The CDC is preparing for a nuclear blast

The CDC issued a press release on Friday for a panel that will discuss the preparations being made in case of a nuclear detonation. David Schechter talks to International Relations and Foreign Policy Expert Jim Scott to get his take on how unusual this pa

As tensions between North Korea and the U.S. rise, the Centers for Disease Control and Prevention want Americans to be prepared in case of a nuclear event.

In April of 2017, the agency scheduled a briefing titled "Public Health Response to a Nuclear Detonation," where federal, state and local officials will detail what preparations have been made in case of such an event. This briefing would take place on January 17, 2018.

The CDC has also stated that the meeting wasn't called in relation to the Winter Olympics being held in PyeongChang, South Korea in February.

"While a nuclear detonation is unlikely, it would have devastating results and there would be limited time to take critical protection steps," reads an excerpt from the CDC's website detailing the briefing. "For instance, most people don’t realize that sheltering in place for at least 24 hours is crucial to saving lives and reducing exposure to radiation."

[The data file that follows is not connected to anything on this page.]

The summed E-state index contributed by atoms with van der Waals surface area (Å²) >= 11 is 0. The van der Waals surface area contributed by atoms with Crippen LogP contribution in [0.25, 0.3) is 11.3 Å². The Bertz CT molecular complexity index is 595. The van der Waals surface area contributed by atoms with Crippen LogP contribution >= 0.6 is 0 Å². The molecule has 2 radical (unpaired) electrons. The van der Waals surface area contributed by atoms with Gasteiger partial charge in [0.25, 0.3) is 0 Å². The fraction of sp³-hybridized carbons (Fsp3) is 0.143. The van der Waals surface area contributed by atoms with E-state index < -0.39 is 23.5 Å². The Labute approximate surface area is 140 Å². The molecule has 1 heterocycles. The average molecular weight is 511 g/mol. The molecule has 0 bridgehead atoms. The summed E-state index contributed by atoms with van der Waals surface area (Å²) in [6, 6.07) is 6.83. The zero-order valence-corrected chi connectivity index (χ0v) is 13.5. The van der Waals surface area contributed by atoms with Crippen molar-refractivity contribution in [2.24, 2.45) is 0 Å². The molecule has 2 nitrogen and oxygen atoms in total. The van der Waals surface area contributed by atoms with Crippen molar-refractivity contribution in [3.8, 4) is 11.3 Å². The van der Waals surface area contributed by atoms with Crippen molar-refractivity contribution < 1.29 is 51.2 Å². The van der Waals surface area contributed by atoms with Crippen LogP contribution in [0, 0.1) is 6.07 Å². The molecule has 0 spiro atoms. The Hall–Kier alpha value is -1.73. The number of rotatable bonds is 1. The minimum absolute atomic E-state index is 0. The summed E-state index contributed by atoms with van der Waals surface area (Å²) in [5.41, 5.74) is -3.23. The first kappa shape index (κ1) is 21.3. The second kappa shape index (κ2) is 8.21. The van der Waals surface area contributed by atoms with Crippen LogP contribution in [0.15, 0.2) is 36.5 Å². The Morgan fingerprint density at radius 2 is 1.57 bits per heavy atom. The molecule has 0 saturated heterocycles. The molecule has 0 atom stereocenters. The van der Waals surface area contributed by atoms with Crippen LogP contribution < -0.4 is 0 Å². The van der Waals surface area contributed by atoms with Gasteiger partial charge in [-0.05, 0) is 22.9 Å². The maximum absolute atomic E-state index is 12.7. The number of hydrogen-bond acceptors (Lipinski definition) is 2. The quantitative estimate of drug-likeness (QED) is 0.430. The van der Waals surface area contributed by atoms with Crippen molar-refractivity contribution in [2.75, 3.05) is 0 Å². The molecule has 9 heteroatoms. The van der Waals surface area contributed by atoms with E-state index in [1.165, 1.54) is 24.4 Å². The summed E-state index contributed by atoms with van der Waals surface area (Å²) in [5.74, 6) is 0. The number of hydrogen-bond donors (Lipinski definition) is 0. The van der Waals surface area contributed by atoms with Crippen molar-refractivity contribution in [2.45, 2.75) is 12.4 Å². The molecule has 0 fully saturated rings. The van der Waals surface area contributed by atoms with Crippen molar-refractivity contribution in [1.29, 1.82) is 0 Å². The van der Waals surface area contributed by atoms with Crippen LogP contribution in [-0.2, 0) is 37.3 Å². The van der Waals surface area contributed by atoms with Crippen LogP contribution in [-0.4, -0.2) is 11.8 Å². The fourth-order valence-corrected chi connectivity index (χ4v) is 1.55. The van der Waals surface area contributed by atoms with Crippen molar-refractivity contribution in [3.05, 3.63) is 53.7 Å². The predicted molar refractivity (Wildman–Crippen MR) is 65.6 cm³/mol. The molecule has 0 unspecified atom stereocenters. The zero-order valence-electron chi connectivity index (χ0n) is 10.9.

The briefing includes experts in radiation studies and public health officials who will explain how the U.S. has prepared for a nuclear event.

The timing of the briefing arrives as Americans grow concerned over-heated rhetoric between the U.S. and North Korea. In October, a USA TODAY/Suffolk University poll found 56% of Americas disapproved of President Donald Trump's handling of North Korea. A December poll from YouGov found nearly half of Americans believe it's very or fairly likely the U.S. will use military force against North Korea.

Both polls came before the most recent spat between Trump and North Korean leader Kim Jong Un: During his annual New Year's Day speech, Kim said he had a nuclear button on his desk, with the U.S. mainland within the range of his weapons.

Trump responded a day later, saying he also had a button, but it was "bigger & more powerful."  

© 2018 WFAA-TV


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